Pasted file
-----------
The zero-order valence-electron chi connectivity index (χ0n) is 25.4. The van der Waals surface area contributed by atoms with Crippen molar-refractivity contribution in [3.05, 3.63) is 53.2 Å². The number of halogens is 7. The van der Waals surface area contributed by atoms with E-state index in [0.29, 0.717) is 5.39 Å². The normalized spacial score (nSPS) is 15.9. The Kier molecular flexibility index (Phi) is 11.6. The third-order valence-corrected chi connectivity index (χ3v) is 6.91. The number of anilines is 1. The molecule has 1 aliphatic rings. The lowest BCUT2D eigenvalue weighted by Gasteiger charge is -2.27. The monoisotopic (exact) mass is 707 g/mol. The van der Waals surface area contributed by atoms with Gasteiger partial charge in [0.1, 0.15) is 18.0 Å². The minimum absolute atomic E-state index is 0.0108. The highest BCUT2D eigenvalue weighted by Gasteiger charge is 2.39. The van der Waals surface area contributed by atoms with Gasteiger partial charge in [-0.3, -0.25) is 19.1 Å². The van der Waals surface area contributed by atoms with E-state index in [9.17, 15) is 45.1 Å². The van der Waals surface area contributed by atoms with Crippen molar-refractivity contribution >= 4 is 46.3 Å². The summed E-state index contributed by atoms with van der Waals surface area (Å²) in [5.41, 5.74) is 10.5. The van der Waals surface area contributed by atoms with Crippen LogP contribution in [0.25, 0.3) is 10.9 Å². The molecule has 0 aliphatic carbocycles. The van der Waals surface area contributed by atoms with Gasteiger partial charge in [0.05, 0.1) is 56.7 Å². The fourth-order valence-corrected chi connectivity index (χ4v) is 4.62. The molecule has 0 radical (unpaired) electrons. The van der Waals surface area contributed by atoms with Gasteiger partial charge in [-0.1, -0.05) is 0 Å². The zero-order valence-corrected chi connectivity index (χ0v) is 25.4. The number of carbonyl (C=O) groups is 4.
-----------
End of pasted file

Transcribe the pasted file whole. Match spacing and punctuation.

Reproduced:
The zero-order valence-electron chi connectivity index (χ0n) is 25.4. The van der Waals surface area contributed by atoms with Crippen molar-refractivity contribution in [3.05, 3.63) is 53.2 Å². The number of halogens is 7. The van der Waals surface area contributed by atoms with E-state index in [0.29, 0.717) is 5.39 Å². The normalized spacial score (nSPS) is 15.9. The Kier molecular flexibility index (Phi) is 11.6. The third-order valence-corrected chi connectivity index (χ3v) is 6.91. The number of anilines is 1. The molecule has 1 aliphatic rings. The lowest BCUT2D eigenvalue weighted by Gasteiger charge is -2.27. The monoisotopic (exact) mass is 707 g/mol. The van der Waals surface area contributed by atoms with Gasteiger partial charge in [0.1, 0.15) is 18.0 Å². The minimum absolute atomic E-state index is 0.0108. The highest BCUT2D eigenvalue weighted by Gasteiger charge is 2.39. The van der Waals surface area contributed by atoms with Gasteiger partial charge in [-0.3, -0.25) is 19.1 Å². The van der Waals surface area contributed by atoms with E-state index in [9.17, 15) is 45.1 Å². The van der Waals surface area contributed by atoms with Crippen molar-refractivity contribution >= 4 is 46.3 Å². The summed E-state index contributed by atoms with van der Waals surface area (Å²) in [5.41, 5.74) is 10.5. The van der Waals surface area contributed by atoms with Crippen LogP contribution in [0.25, 0.3) is 10.9 Å². The molecule has 0 aliphatic carbocycles. The van der Waals surface area contributed by atoms with Gasteiger partial charge in [0.05, 0.1) is 56.7 Å². The fourth-order valence-corrected chi connectivity index (χ4v) is 4.62. The molecule has 0 radical (unpaired) electrons. The van der Waals surface area contributed by atoms with Gasteiger partial charge in [-0.1, -0.05) is 0 Å². The zero-order valence-corrected chi connectivity index (χ0v) is 25.4. The number of carbonyl (C=O) groups is 4.